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  3. Abstract The Aria cryogenic distillation plant, located in Sardinia, Italy, is a key component of the DarkSide-20k experimental program for WIMP dark matter searches at the INFN Laboratori Nazionali del Gran Sasso, Italy. Aria is designed to purify the argon, extracted from underground wells in Colorado, USA, and used as the DarkSide-20k target material, to detector-grade quality. In this paper, we report the first measurement of argon isotopic separation by distillation with the 26 m tall Aria prototype. We discuss the measurement of the operating parameters of the column and the observation of the simultaneous separation of the three stable argon isotopes: $${}^{36}\hbox {Ar}$$ 36 Ar , $${}^{38}\textrm{Ar}$$ 38 Ar , and $${}^{40}\textrm{Ar}$$ 40 Ar . We also provide a detailed comparison of the experimental results with commercial process simulation software. This measurement of isotopic separation of argon is a significant achievement for the project, building on the success of the initial demonstration of isotopic separation of nitrogen using the same equipment in 2019. 
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  4. Free, publicly-accessible full text available November 1, 2024
  5. Free, publicly-accessible full text available September 1, 2024
  6. Free, publicly-accessible full text available September 1, 2024
  7. Free, publicly-accessible full text available August 1, 2024
  8. A<sc>bstract</sc>

    Results are presented from a search for CP violation in top quark pair production, using proton-proton collisions at a center-of-mass energy of 13 TeV. The data used for this analysis consist of final states with two charged leptons collected by the CMS experiment, and correspond to an integrated luminosity of 35.9 fb1. The search uses two observables,$$ \mathcal{O} $$O1and$$ \mathcal{O} $$O3, which are Lorentz scalars. The observable$$ \mathcal{O} $$O1is constructed from the four-momenta of the charged leptons and the reconstructed top quarks, while$$ \mathcal{O} $$O3consists of the four-momenta of the charged leptons and the b quarks originating from the top quarks. Asymmetries in these observables are sensitive to CP violation, and their measurement is used to determine the chromoelectric dipole moment of the top quark. The results are consistent with the expectation from the standard model.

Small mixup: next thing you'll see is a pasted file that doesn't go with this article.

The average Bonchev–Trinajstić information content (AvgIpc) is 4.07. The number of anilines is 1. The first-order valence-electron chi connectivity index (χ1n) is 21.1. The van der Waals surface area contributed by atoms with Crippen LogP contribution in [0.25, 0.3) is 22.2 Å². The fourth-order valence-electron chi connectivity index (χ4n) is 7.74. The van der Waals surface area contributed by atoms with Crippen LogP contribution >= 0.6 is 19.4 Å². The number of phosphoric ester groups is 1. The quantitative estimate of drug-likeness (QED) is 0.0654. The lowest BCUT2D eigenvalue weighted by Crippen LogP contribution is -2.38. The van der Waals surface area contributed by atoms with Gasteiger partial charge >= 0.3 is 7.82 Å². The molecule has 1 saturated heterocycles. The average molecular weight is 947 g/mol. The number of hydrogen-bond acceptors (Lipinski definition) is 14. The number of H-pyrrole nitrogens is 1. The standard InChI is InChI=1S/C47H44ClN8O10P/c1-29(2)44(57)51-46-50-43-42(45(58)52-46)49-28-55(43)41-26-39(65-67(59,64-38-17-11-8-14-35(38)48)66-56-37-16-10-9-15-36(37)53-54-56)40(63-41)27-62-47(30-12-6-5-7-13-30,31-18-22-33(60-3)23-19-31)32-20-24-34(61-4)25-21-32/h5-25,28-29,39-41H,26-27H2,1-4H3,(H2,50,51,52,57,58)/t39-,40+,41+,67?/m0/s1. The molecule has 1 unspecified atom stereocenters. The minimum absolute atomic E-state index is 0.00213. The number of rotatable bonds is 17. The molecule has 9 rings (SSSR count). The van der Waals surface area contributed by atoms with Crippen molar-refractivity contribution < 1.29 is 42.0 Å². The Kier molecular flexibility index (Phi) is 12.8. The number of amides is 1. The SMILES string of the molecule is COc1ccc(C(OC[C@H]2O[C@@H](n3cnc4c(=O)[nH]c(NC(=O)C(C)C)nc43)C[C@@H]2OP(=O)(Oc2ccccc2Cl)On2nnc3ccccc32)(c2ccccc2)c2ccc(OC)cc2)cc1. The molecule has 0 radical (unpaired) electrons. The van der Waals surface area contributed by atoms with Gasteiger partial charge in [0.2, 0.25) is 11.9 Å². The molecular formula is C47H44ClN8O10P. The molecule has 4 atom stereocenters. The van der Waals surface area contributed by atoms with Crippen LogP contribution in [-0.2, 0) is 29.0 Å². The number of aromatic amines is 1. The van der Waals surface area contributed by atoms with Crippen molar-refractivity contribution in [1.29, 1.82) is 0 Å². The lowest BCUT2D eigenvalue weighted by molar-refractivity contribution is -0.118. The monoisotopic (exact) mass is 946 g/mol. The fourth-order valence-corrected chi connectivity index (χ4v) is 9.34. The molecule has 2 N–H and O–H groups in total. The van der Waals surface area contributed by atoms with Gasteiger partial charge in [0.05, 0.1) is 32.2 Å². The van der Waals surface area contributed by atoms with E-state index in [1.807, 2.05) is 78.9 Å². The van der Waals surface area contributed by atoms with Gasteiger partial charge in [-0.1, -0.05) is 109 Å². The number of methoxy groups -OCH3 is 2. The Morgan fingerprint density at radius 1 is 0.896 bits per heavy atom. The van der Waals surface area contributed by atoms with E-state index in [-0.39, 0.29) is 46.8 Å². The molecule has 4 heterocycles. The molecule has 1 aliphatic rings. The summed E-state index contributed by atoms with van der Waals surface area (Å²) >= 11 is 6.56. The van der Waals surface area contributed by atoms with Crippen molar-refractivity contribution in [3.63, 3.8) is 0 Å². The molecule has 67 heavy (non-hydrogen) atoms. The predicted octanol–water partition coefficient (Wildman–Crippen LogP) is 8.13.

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  9. Abstract

    The double differential cross sections of the Drell–Yan lepton pair ($$\ell ^+\ell ^-$$+-, dielectron or dimuon) production are measured as functions of the invariant mass$$m_{\ell \ell }$$m, transverse momentum$$p_{\textrm{T}} (\ell \ell )$$pT(), and$$\varphi ^{*}_{\eta }$$φη. The$$\varphi ^{*}_{\eta }$$φηobservable, derived from angular measurements of the leptons and highly correlated with$$p_{\textrm{T}} (\ell \ell )$$pT(), is used to probe the low-$$p_{\textrm{T}} (\ell \ell )$$pT()region in a complementary way. Dilepton masses up to 1$$\,\text {Te\hspace{-.08em}V}$$TeVare investigated. Additionally, a measurement is performed requiring at least one jet in the final state. To benefit from partial cancellation of the systematic uncertainty, the ratios of the differential cross sections for various$$m_{\ell \ell }$$mranges to those in the Z mass peak interval are presented. The collected data correspond to an integrated luminosity of 36.3$$\,\text {fb}^{-1}$$fb-1of proton–proton collisions recorded with the CMS detector at the LHC at a centre-of-mass energy of 13$$\,\text {Te\hspace{-.08em}V}$$TeV. Measurements are compared with predictions based on perturbative quantum chromodynamics, including soft-gluon resummation.